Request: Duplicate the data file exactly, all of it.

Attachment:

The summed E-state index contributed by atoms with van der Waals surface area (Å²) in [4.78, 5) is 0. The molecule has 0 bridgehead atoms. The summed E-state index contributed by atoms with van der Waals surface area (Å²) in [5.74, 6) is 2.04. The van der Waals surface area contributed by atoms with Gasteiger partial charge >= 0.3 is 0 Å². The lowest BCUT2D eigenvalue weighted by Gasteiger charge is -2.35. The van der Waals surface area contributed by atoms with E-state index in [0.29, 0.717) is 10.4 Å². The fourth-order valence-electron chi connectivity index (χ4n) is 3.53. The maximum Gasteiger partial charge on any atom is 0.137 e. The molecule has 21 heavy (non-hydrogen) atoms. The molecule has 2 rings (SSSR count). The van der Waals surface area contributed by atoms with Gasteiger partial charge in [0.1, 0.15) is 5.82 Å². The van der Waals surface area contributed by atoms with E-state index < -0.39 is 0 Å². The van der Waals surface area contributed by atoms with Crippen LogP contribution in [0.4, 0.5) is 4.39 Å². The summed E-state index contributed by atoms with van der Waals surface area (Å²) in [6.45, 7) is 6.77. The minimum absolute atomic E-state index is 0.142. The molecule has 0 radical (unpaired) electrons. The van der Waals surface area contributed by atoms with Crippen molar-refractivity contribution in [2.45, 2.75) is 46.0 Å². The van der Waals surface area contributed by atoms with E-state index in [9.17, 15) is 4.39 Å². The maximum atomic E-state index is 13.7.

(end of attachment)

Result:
The summed E-state index contributed by atoms with van der Waals surface area (Å²) in [4.78, 5) is 0. The molecule has 0 bridgehead atoms. The summed E-state index contributed by atoms with van der Waals surface area (Å²) in [5.74, 6) is 2.04. The van der Waals surface area contributed by atoms with Gasteiger partial charge >= 0.3 is 0 Å². The lowest BCUT2D eigenvalue weighted by Gasteiger charge is -2.35. The van der Waals surface area contributed by atoms with E-state index in [0.29, 0.717) is 10.4 Å². The fourth-order valence-electron chi connectivity index (χ4n) is 3.53. The maximum Gasteiger partial charge on any atom is 0.137 e. The molecule has 21 heavy (non-hydrogen) atoms. The molecule has 2 rings (SSSR count). The van der Waals surface area contributed by atoms with Gasteiger partial charge in [0.1, 0.15) is 5.82 Å². The van der Waals surface area contributed by atoms with E-state index < -0.39 is 0 Å². The van der Waals surface area contributed by atoms with Crippen LogP contribution in [0.4, 0.5) is 4.39 Å². The summed E-state index contributed by atoms with van der Waals surface area (Å²) in [6.45, 7) is 6.77. The minimum absolute atomic E-state index is 0.142. The molecule has 0 radical (unpaired) electrons. The van der Waals surface area contributed by atoms with Crippen molar-refractivity contribution in [2.45, 2.75) is 46.0 Å². The van der Waals surface area contributed by atoms with E-state index in [9.17, 15) is 4.39 Å². The maximum atomic E-state index is 13.7.